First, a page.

TCVM encompasses food therapy, acupuncture, tui na (bodywork), and herbal medicine. The goal of TCVM is to bring the body back into balance so that it can recover from disease processes. Pain and disease are caused by an improper flow of Qi (pronounced chi), the body’s life source energy. There may be deficient Qi, a blockage of Qi, or an abnormal direction of Qi. Depending on the severity of the disorder, one or more of the modalities may be used. Dramatic results can be obtained through these treatments alone, but can also be used with conventional therapies as well. The beautiful thing about these treatments is that they are addressing the underlying cause of disease and pain, not just covering it up. Unlike conventional medications, side effects are rare and, if present, are transient.
Acupuncture uses needles in specific acupoints on the body to affect the flow of Qi. The needles can be used alone or used with electrical stimulation or moxa therapy. (an herb used especially for arthritic conditions) Sometimes, an acupoint is injected with a substance, most commonly vitamin B12. I also use a low-level laser, sometimes known as a cold laser to stimulate acupuncture points.
Tui na is a type of bodywork that is often used with acupuncture. I find that having the owner do tui na at home in between acupuncture sessions can hasten the response to acupuncture.
Tui na involves stretching, joint movements, compression, and kneading musculature.
Food therapy is vital for almost every condition. Often homemade diets will be recommended for the pet’s specific TCVM body type or specific disease process. I recommend that a certified nutritionist balances these diets, and I can send the recipes off to be balanced/.
Herbal medicine is often used with other therapies and enhances its effects. The specific Herb or herbal combination is chosen on the pet’s body type or specific disorder. Many of the herbal tinctures I use are organic, locally grown herbs, and I tincture them myself. Other herbal preparations come from reputable sources that I have used and trusted throughout my years in practice.
I love practicing TCVM. I have found the philosophy and practice of it to be enlightening. I am no longer fighting a disease, and I am working with my patient to come into balance and to let the body heal itself. I work with my patient and caregiver to achieve and enjoy health in its most vibrant and expansive form.
After years of Alternative veterinary practice, I realize that all healing takes place on an energetic level first, before it becomes evident in the physical. Everything I do involves working with energy. When I use herbal therapies, I am using the power the plant has taken from the sun and soil to create various compounds that treat specific conditions. When I place an Acupuncture needle, I am affecting the body’s flow of Qi (pronounced chi) or life force energy. Other energy work uses energy alone, such as TTouch and Reiki. Reiki is a type of energy work where the practitioner acts as a conduit for the flow of universal energy into the patient. The touch uses specific hand and finger motions to bring the Limbic system into balance. And Cranio-sacral work manipulates the skull, spine, and extremities to bring the patient into balance. I find Reiki to be especially helpful, and I use it along with other therapies. I use Reiki when making herbal tinctures or compounds, and when I do acupuncture and bodywork. As a Reiki Master, I can also do long distance Reiki treatments and teach owners how to do Reiki for themselves and their pets.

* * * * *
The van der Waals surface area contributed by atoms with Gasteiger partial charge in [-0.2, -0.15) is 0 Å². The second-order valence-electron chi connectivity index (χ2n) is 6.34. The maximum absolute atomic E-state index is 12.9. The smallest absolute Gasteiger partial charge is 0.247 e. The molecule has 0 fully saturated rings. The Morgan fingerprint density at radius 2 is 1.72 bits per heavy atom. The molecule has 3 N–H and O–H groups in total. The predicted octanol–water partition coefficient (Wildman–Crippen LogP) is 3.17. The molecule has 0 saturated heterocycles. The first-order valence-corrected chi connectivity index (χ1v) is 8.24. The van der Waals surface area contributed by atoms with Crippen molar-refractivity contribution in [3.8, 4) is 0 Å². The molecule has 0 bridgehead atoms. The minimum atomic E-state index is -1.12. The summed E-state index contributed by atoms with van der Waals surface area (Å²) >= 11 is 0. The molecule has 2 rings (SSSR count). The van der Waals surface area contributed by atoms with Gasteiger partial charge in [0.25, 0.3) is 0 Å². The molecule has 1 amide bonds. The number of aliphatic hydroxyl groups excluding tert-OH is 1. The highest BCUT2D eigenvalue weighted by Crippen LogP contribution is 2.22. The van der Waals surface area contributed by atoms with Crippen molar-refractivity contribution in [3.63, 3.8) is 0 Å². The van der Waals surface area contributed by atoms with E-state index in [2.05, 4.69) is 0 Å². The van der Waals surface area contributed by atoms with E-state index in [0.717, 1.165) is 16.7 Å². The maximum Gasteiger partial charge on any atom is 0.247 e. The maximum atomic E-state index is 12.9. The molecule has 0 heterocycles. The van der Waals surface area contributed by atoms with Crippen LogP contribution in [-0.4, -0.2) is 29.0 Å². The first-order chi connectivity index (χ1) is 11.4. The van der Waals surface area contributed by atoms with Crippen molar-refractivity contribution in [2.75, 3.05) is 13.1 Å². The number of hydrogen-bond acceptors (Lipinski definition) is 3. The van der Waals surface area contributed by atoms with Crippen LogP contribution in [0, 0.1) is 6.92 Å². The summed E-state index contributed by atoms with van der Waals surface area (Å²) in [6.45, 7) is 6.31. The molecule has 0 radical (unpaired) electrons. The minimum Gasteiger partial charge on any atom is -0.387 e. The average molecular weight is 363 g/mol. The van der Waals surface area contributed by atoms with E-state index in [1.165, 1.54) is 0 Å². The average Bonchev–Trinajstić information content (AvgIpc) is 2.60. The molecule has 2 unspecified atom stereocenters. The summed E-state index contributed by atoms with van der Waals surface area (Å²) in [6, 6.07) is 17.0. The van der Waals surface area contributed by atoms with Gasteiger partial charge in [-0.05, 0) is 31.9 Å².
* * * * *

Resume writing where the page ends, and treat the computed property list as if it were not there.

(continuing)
I find Reiki and the use of the Biosensor, a device used to help detect energy impulses to be especially helpful in treating any disease process.
Behavioral problems are the number one reason pets are taken to shelters or euthanized. I believe that treating behavior problems is essential for the total health of the pet and family.
I employ behavior modification and relaxation techniques, along with herbal, food, pheromone, and drug therapy, to help in behavior problems. I work closely with an APDT certified dog trainer to deliver a well-rounded approach to behavior issues.
Veterinary Orthopedic Manipulation
I am excited to offer orthopedic manipulation for companion animals. This work is similar to chiropractic work in humans. The treatment uses an instrument called the activator, which reduces the subluxation, thereby relieving pain and bringing about the return of function.
Pain, lameness, problems with gait, saddle soreness, and “slipped discs” are often a result of subluxation complexes in the spine. Veterinary orthopedic manipulation treats these complexes and helps return normal function, reduce or eliminate pain, and can return the animal to a healthy state. This work can also help chronic constipation in cats, chronic ear infections, and other medical conditions.
I have seen amazing results with this work. Pets that suffer from arthritis, hip dysplasia, back pain, and cruciate injuries can show improvement with this work.
Dogs who do agility and lure coursing can improve their performance with regular.
Orthopedic manipulation. This also holds for horses as well.
Horses who have trouble with the bit, are saddle sore or who have difficulty changing leads or gaits, often have subluxation complexes and will benefit from this treatment.
I offer barn calls for horses and can treat any dogs and cats while there.
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